A Boost for European Radio Astronomy

Figure 1: Antennas of ALMA, the "Atacama Large Millimetre Array", at 5100 m altitude at Chajnantor (Atacama Desert, Chile).

27 Partner organizations with world-class instruments work together in observations, research & development

5 January 2012 - The European radio astronomy collaboration, RadioNet, is recognized as the European entity to give access to and to exploit a number of excellent facilities in this field of astronomical research. The application for funding its latest version - RadioNet3 - has been successful, and a total of 9.5 million Euro have been granted by the European Commission for the years 2012 to 2015. This not only continues the two preceding European projects, but also takes a leap forward including ALMA, the radio interferometer for submillimetre wavelengths in Chile as well as a number of pathfinder programs for the Square Kilometre Array, SKA.

The Max Planck Institute for Radio Astronomy (MPIfR) in Bonn is leading 27 partners. The consortium includes 24 key players in radio astronomy in Europe and three additional ones from South Korea, Australia and South Africa.

Figure 2: Artist's impression of SKA dishes. Credit: ESO/ALMA (www.alma-telescope.org); SPDO/TDP/DRAO/Swinburne Astronomy Productions.

The main goal of RadioNet3 is to maximise use of the complete range of 18 state-of-the-art European radio-astronomical facilities, such as the 100m radio telescope of MPIfR (Fig 2). They offer access over an unprecedented range of wavelengths, from the largely uncharted decametric astronomy explored using the Low-Frequency Array (LOFAR), to the submillimetre range offered by telescopes in Hawaii (JCMT), France/Spain (IRAM) and Chile (APEX, ALMA). Among the facilities to which RadioNet provides access are recognized European SKA pathfinder efforts, such as the European VLBI Network (EVN), with its new real-time capabilities, e-MERLIN, the multibeam upgrade of Westerbork and the aforementioned LOFAR. In addition, RadioNet3 will play a role in stimulating European users to take advantage of two precursor projects for the SKA: ASKAP and MeerKAT (under construction in Australia and South Africa, respectively).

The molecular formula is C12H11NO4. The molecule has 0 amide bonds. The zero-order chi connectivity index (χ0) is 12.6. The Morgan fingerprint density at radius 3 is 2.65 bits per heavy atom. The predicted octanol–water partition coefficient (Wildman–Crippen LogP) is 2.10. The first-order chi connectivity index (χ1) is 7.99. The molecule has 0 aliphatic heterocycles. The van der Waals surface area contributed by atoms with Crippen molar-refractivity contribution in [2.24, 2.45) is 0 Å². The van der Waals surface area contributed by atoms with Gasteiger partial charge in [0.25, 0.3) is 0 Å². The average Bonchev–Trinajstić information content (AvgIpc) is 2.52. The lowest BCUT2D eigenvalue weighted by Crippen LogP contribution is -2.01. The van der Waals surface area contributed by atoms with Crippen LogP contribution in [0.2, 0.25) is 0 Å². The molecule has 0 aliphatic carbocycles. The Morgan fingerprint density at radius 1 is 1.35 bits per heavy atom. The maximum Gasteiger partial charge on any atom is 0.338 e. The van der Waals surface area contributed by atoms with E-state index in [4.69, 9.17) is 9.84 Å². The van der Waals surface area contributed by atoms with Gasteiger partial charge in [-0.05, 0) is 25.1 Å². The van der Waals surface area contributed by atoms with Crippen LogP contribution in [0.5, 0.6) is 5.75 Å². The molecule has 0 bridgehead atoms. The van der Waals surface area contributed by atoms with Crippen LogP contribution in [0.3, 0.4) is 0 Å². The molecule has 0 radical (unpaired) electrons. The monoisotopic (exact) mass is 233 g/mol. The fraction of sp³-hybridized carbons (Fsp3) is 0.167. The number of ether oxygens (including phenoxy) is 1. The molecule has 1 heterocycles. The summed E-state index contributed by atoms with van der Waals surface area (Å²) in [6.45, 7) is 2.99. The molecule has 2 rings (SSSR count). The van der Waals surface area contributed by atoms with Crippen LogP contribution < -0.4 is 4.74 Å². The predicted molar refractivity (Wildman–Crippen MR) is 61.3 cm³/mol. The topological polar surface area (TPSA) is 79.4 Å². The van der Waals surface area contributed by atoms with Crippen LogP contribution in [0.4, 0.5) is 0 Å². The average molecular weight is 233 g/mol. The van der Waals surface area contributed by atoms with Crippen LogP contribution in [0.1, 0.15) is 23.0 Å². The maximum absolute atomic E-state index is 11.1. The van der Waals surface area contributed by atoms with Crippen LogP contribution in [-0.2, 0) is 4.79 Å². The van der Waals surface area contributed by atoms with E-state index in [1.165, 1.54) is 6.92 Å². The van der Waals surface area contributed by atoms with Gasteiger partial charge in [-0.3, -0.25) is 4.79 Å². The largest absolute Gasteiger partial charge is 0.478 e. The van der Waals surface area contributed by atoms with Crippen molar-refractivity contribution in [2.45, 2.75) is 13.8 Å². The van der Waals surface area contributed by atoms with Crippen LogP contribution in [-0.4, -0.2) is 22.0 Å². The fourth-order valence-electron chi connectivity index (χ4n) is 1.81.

The networking activities of RadioNet3 will transform the way science is conducted in Europe; they will provide a natural forum for developing European collaborations, for the sharing of ideas and results and for mobilizing the researchers themselves. This is important with the emergence of new research opportunities through SKA and its pathfinder telescopes.

The RadioNet3 research programme will support targeted Research & Development to the facilities, developing new techniques that allow radio astronomers to make more efficient use of telescopes. The developments will provide an essential step in making sure that the European radio astronomical facilities offer competitive opportunities in the world.

"Our aim is to establish a long-term strategy for structuring radio astronomy in Europe", says Prof. Anton Zensus, Director at MPIfR and coordinator of the RadioNet3 project. "We will make sure the results are available to the outside world and the next generation of scientists and engineers are prepared for the advent of the new generation radio telescopes."

Figure 2: The 100m radio telescope of MPIfR near Effelsberg, Germany. Image: MPIfR/N. Junkes

Further Information:

Contact:

Prof. Dr. Anton Zensus
Director, Coordinator of RadioNet3 project
Max-Planck-Institut fuer Radioastronomie, Bonn
Phone: +49-228-525-378
E-mail: azensus [at] mpifr [dot] de

Dr. Izabela Rottmann
RadioNet3 Project Management
Max-Planck-Institut fuer Radioastronomie, Bonn
Phone: +49-228-525-424
E-mail: irottmann [at] mpifr [dot] de

Dr. Norbert Junkes
Public Outreach
Max-Planck-Institut fuer Radioastronomie, Bonn
Phone: +49-228-525-399
E-mail: njunkes [at] mpifr [dot] de

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